Aspirations to Become Advisors Tops Procurement Priorities

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Procurement professionals in a meeting.

There’s something new on procurement’s radar. Yes, more budget would be nice, and so would an endless supply of talent, but those are not new to the list. According to the "The CPO Agenda," Hackett Group’s annual study of key procurement issues, becoming a trusted advisor now tops the list of procurement’s priorities.

Although this is the first time this issue has Trusted advisors understand the business and providing quality information.appeared in the report, let alone at the top of the list, it’s a theme that’s been bubbling up in the trade media for a while now. And, according to research by Susan Avery, the level of education, certification and budgetary responsibility of procurement professionals has been rising steadily over the past decade, so it’s not surprising that aspirations are rising as well.

Specifically, procurement people want to be actively sought out by senior executives when they need market intelligence and input on strategic decisions, writes John Hall in his interview with Hackett’s Chris Sawchuk on The only problem, Sawchuk tells Hall, is that procurement isn’t quite ready to fill those shoes.

How could they get ready? There’s no job description for trusted advisor; it’s a status that’s won by having a firm grasp of information (and that increasingly means big data) and a deep understanding of the business. But, if there were one, here’s what Hackett says it would look like:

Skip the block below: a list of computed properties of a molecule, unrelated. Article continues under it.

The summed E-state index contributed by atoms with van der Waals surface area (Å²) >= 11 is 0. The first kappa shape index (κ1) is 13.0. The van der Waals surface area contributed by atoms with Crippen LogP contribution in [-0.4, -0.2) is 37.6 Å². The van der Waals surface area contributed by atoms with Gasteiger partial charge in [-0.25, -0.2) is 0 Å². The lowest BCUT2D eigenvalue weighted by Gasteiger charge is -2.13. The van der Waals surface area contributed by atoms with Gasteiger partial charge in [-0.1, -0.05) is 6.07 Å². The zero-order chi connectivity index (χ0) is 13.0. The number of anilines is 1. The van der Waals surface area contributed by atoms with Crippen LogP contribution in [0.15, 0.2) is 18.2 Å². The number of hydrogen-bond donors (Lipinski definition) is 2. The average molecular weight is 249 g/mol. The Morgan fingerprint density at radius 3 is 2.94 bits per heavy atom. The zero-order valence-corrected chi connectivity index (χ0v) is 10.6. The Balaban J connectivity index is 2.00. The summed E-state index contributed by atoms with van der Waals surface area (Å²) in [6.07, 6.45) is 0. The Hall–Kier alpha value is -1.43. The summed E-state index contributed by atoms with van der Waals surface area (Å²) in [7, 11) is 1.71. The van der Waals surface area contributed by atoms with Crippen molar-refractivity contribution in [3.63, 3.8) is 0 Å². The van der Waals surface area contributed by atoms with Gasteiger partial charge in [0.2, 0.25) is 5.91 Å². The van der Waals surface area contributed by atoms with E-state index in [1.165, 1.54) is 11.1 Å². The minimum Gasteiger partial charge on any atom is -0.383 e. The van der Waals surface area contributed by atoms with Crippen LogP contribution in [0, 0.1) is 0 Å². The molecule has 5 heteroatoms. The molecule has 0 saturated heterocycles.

• Be a change agent and facilitator and who has a sincere interest in helping stakeholders achieve their business objectives;
  • Has an executive presence at the table during planning and budgeting;
  • Enables business execution through forward-looking market insights and market intelligence addressing business concerns;
  • Understands each stakeholder’s business and organization and tailors procurement’s message/approach accordingly; and
  • Has the right set of skills, such as program management, communication and business acumen.

There’s a difference, Sawchuk says, between being trusted and a trusted advisor, and you have to do some honest self-assessment to determine exactly where you fall in the spectrum. If business leaders are already seeking you out for advice, information and resources, you’re probably already on your way to achieving trusted advisor status.

If not, you may need to look proactively for areas where you can add value, gather some information, formulate some ideas, sharpen your relationship building skills and start reaching out to show people what you can do. Building trust takes time, so patience and preparation are the keys.